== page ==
Revised Privacy Bill Doesn’t Win Prosecutors’ Support
Privacy advocates continue to support an online data protection measure revised by Senate Judiciary Chairman Patrick J. Leahy, D-Vt. But the new version does not go far enough to win over some key law enforcement opponents.
Leahy’s proposal would still require search warrants for law enforcement officials to access consumer emails and data stored online. With a Thursday markup looming, he released a tamed version Monday night to quell critics concerned that the proposal could impede criminal investigations. The revisions provide officials more time to notify individuals that their data was accessed, and it clarifies that existing federal surveillance laws will not be overridden.
Leahy’s tweaks do not go far enough to win support from the National District Attorneys Association, which represents criminal prosecutors.
“This doesn’t address the vast majority of issues that law enforcement and prosecutors would like to have direction on,” Scott Burns, the group’s executive director, said in an interview. Burns said a more comprehensive bill is necessary to clarify when and how officials can access data.
Under the current electronic privacy law (PL 99-508) — enacted in 1986, well before consumers began to rely on email and online storage of data — warrants are needed only to access electronic data within 180 days after its transmission. Law enforcement agents can also access a lot of information about the data, including who sent it and when, without a warrant. Leahy would require officials to obtain warrants to access online content regardless of when it was sent.
Ranking member Charles E. Grassley, R-Iowa, expressed concerns about hindering criminal investigations when Leahy introduced his privacy measure as an amendment to an unrelated video rental bill (HR 2471) at a committee markup in September.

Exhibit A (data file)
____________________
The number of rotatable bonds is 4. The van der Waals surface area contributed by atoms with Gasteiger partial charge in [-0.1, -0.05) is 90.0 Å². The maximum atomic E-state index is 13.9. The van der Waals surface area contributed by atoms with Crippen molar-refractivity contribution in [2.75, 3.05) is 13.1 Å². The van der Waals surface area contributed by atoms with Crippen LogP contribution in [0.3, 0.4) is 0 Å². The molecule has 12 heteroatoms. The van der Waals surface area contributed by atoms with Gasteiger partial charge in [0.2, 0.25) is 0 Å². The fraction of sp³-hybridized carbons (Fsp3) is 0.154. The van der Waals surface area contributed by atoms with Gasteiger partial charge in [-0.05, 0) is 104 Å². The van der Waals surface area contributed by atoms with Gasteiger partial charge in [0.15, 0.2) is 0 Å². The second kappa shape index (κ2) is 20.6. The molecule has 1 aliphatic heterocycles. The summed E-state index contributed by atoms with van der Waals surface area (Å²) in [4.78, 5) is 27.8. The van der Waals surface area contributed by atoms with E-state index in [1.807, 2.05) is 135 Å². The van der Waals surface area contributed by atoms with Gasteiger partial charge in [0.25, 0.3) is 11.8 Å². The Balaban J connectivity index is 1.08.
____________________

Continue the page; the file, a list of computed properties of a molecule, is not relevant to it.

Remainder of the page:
A Grassley spokeswoman said Tuesday that Grassley is still reviewing Leahy’s revisions and may suggest amendments when the markup resumes Thursday. But she emphasized Grassley’s interest in enhancing consumer privacy.
“Sen. Grassley does not support an unauthorized dragnet of Internet and email surveillance by law enforcement and believes personal privacy protections need to be in place,” she said.
Proponents of the Leahy amendment see it as their best chance of updating data privacy laws set more than 25 years ago. Even with the revisions, technology companies and consumer advocates are hailing Leahy’s proposal as a win for privacy.
“We’re very happy that a warrant is still required in all cases and that crucial protections of the bill are still there,” said Chris Calabrese, a privacy lawyer for the American Civil Liberties Union.
The group is a member of the Digital Due Process Coalition, which brings together nonprofit advocates and companies such as Google and Microsoft to press for stronger data protections. The Center for Democracy and Technology and the Competitive Enterprise Institute, which are also members, are endorsing Leahy’s revisions.
“Leahy has kept the warrant requirement for basically all content, which we’re very happy about. We’d definitely be happy to see that become law,” said Ross Schulman, a lawyer for the Computer and Communications Industry Association, a member of the pro-privacy coalition.
The privacy groups did express concern about the extended time that law enforcement officials will have under Leahy’s latest proposal to notify consumers that their data was accessed. The new version doubles the amount of time, to 180 days. Agencies can also issue a gag order that prevents companies from notifying their customers of the access for the same time period.
Privacy groups prefer that lawmakers leave in place the 90-day notification rule under current law, but they plan to support the measure regardless.
The groups hope the Leahy amendment, regardless of whether it passes, will encourage a broader debate in the next session of Congress over data privacy.
The widespread access that officials have to emails and electronic data came into the spotlight during the recent scandal that led to the resignation of CIA Director David H. Petraeus. The FBI went through thousands of emails during a harassment investigation, unearthing Petraeus’ extramarital affair in the process.
In the House, members of both parties have expressed interest in the issue. Rep. Jason Chaffetz, R-Utah, has introduced a bill (HR 2168) to require a warrant before officials can access location data through mobile devices or global positioning systems. Rep. Zoe Lofgren, D-Calif., has put forth a measure (HR 6529) that combines the proposals by Chaffetz and Leahy, and she has already stated that she will reintroduce it next year.